I suppose I shouldn’t be surprised that Celeste has found little sympathy with audiences though. It’s difficult to hate Jimmy because of the trial he’s gone through and she makes an easy scapegoat. Still, the strongest portion of Marcia’s excellent performance erases any anger. It’s my favourite scene of the film even if it’s not really that ostensibly important. As Jim and Sean have their final conversation the parade begins and with an acute sense of the ominous Celeste may have realises just what’s happened to her husband. No lines are spoken but we just see her frantic running down the street with that frenzied look on her face. It’s then that I realise just how broken the families of this film will be afterwards. It’s an acting moment few can achieve, but Marcia’s face alone pierces me and turns into one of the most harrowing scenes of the decade. A truly great performance...
     
...Or is it? Do you think that Marcia’s Celeste was a performance worthy of recognition?

7 comments:

Alex in Movieland said...

I've seen Mystic River only once in 2004 because... you know... it's not the type of movie I'd want to see twice... so painful.

but I too remember Marcia as being great. so to me the nomination is worthy, it was one of those succesful out-of-nowhere

joe burns said...

Really impressive performance! Even better then Pollock in my opinion. You can read more of my thoughts on her on my blog. I just did a 2003 Best Supporting Actress ranking, go check it out!

Walter L. Hollmann said...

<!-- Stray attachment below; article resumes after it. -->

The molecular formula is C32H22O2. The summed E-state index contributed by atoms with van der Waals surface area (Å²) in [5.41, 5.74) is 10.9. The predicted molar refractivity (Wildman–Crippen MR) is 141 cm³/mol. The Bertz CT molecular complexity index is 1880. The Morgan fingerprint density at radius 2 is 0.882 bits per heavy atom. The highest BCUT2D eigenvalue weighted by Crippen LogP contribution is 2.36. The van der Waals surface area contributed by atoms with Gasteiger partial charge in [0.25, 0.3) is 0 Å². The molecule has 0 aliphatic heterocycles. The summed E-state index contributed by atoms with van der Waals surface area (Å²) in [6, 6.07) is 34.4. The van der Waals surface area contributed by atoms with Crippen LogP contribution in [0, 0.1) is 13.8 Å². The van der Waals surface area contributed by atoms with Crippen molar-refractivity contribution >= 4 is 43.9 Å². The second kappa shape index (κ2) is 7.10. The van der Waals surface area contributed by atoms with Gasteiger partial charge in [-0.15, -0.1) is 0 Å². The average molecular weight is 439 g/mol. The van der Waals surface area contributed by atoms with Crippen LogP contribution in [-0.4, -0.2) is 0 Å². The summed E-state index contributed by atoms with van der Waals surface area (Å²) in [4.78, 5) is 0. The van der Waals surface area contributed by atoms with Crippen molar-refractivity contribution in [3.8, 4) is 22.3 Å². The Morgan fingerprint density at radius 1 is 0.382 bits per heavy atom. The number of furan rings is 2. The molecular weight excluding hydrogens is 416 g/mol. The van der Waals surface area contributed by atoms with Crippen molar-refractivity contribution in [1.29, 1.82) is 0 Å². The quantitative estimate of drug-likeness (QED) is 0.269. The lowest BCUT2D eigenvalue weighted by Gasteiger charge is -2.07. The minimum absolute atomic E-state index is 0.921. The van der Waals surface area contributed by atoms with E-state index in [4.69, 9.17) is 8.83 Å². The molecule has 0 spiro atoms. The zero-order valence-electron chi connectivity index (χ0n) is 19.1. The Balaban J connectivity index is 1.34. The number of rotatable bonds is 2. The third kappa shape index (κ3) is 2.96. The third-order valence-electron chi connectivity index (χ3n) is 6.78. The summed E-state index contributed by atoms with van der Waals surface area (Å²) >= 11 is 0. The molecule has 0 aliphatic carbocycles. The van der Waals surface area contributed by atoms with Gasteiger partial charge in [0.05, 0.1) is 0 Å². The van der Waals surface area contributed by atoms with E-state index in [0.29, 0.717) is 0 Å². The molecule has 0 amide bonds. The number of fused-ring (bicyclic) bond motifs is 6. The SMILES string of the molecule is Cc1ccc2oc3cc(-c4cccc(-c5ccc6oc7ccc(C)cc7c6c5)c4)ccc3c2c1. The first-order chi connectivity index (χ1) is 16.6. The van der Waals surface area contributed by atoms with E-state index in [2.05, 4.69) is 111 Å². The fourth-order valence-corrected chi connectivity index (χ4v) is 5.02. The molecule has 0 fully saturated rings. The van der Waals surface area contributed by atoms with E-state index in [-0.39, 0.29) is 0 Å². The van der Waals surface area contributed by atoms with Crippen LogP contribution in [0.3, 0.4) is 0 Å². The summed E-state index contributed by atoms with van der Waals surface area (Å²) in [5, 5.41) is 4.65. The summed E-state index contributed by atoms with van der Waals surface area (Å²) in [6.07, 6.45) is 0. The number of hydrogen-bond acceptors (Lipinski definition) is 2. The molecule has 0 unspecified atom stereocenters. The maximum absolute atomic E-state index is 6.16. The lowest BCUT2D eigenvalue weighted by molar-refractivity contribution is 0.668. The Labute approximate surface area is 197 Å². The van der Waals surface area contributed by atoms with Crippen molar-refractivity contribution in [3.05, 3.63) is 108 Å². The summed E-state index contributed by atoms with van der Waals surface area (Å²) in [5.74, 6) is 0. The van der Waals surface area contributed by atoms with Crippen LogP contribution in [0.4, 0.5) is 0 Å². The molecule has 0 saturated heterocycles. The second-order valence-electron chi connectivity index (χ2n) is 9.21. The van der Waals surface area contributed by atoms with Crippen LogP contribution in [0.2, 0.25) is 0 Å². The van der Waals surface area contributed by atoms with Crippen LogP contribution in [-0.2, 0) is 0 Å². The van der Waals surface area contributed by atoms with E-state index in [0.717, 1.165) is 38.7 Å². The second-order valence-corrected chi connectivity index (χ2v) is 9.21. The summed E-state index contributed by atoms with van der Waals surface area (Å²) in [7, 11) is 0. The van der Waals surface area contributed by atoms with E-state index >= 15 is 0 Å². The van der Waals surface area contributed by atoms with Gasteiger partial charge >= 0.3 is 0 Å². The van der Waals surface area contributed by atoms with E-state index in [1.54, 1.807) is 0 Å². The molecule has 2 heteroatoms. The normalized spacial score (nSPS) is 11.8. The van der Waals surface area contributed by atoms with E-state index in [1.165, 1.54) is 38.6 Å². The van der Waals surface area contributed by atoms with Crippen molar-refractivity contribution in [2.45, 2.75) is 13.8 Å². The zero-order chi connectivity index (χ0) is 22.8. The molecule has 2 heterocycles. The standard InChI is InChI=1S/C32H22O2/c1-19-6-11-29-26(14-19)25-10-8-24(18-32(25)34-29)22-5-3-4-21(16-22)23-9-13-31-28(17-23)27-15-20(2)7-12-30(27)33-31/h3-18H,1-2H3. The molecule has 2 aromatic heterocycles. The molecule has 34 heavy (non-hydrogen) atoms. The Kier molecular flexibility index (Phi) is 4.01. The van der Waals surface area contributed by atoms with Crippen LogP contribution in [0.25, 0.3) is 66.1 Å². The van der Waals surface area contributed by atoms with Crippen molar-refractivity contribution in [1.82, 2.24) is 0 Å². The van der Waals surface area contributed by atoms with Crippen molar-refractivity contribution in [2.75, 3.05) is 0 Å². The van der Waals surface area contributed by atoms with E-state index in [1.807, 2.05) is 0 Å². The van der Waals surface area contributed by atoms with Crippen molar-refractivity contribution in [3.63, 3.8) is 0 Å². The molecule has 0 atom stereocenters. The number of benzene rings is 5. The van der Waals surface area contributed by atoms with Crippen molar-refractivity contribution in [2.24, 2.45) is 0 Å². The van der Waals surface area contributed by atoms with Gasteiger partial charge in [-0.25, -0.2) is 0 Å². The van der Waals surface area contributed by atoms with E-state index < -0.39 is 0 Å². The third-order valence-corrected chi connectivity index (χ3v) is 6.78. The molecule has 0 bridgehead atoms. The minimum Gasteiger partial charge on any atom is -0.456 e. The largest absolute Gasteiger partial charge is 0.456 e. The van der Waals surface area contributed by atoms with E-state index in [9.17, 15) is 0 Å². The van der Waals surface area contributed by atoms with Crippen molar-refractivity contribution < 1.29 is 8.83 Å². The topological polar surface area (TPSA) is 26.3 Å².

I love this movie, but I feel that Tim Robbins and Marcia Gay Harden kind of overplay their roles, Robbins more so. That last scene, true, is amazing, but I find myself so conflicted about the rest of it. I love Marcia, but I don't always love what she does with Celeste.

Laura Linney, though, is GREAT.

Univarn said...

When I first watched this I felt like Harden was really overselling her role, but I loved Robbins in it. On repeat viewings she's gotten better, but the character's gotten annoying (not her fault). It's one of those thankless roles, because nobody likes that character.

Still, I wouldn't argue with the selection ;)

Andrew: Encore Entertainment said...

alex it's definitely not the type of movie you want to see unless you have to.

joe i too prefer this to pollock, even though pollock is one of my favourite best suppporting actress wins.

walter i don't quite like laura linney in this, but i'm not sure if i'm hating what she does or the role. that being said, i love her in everything else:)

univarn the character is a tad annoying, but i feel the need to defend her.

M. Carter @ the Movies said...

(If you haven't guessed it yet, I really, really love this movie.)

Laura Linney kills with that speech that resembles Lady Macbeth's in "Macbeth," but the look on Marcia Gay Harden's face at the very end was reason enough to hand her the Oscar.

Andrew: Encore Entertainment said...

m. carter nothing's wrong with loving this movie, i'm so glad i'm not the only one who noticed that look on her face at the end. that speech from laura at the end just freaked me the hell out. psycho.